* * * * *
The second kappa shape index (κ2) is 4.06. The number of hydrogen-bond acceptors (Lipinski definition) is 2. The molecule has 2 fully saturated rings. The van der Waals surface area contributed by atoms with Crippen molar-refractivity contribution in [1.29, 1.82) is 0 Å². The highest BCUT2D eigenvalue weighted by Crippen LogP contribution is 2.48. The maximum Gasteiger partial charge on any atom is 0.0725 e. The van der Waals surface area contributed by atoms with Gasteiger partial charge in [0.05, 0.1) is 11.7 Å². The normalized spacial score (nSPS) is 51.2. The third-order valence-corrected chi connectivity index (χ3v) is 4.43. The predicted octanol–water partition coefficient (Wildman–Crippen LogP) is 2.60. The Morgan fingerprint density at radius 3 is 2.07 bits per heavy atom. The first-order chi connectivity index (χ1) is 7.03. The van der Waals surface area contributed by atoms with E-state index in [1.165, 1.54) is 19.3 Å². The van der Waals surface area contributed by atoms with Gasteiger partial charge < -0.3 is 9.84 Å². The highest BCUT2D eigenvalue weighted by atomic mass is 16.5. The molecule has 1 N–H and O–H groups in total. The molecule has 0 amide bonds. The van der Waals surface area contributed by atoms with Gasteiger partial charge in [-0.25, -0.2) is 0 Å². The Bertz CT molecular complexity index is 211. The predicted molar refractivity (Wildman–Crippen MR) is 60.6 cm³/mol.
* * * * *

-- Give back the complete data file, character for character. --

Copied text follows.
The second kappa shape index (κ2) is 4.06. The number of hydrogen-bond acceptors (Lipinski definition) is 2. The molecule has 2 fully saturated rings. The van der Waals surface area contributed by atoms with Crippen molar-refractivity contribution in [1.29, 1.82) is 0 Å². The highest BCUT2D eigenvalue weighted by Crippen LogP contribution is 2.48. The maximum Gasteiger partial charge on any atom is 0.0725 e. The van der Waals surface area contributed by atoms with Gasteiger partial charge in [0.05, 0.1) is 11.7 Å². The normalized spacial score (nSPS) is 51.2. The third-order valence-corrected chi connectivity index (χ3v) is 4.43. The predicted octanol–water partition coefficient (Wildman–Crippen LogP) is 2.60. The Morgan fingerprint density at radius 3 is 2.07 bits per heavy atom. The first-order chi connectivity index (χ1) is 7.03. The van der Waals surface area contributed by atoms with E-state index in [1.165, 1.54) is 19.3 Å². The van der Waals surface area contributed by atoms with Gasteiger partial charge < -0.3 is 9.84 Å². The highest BCUT2D eigenvalue weighted by atomic mass is 16.5. The molecule has 1 N–H and O–H groups in total. The molecule has 0 amide bonds. The van der Waals surface area contributed by atoms with Gasteiger partial charge in [-0.25, -0.2) is 0 Å². The Bertz CT molecular complexity index is 211. The predicted molar refractivity (Wildman–Crippen MR) is 60.6 cm³/mol.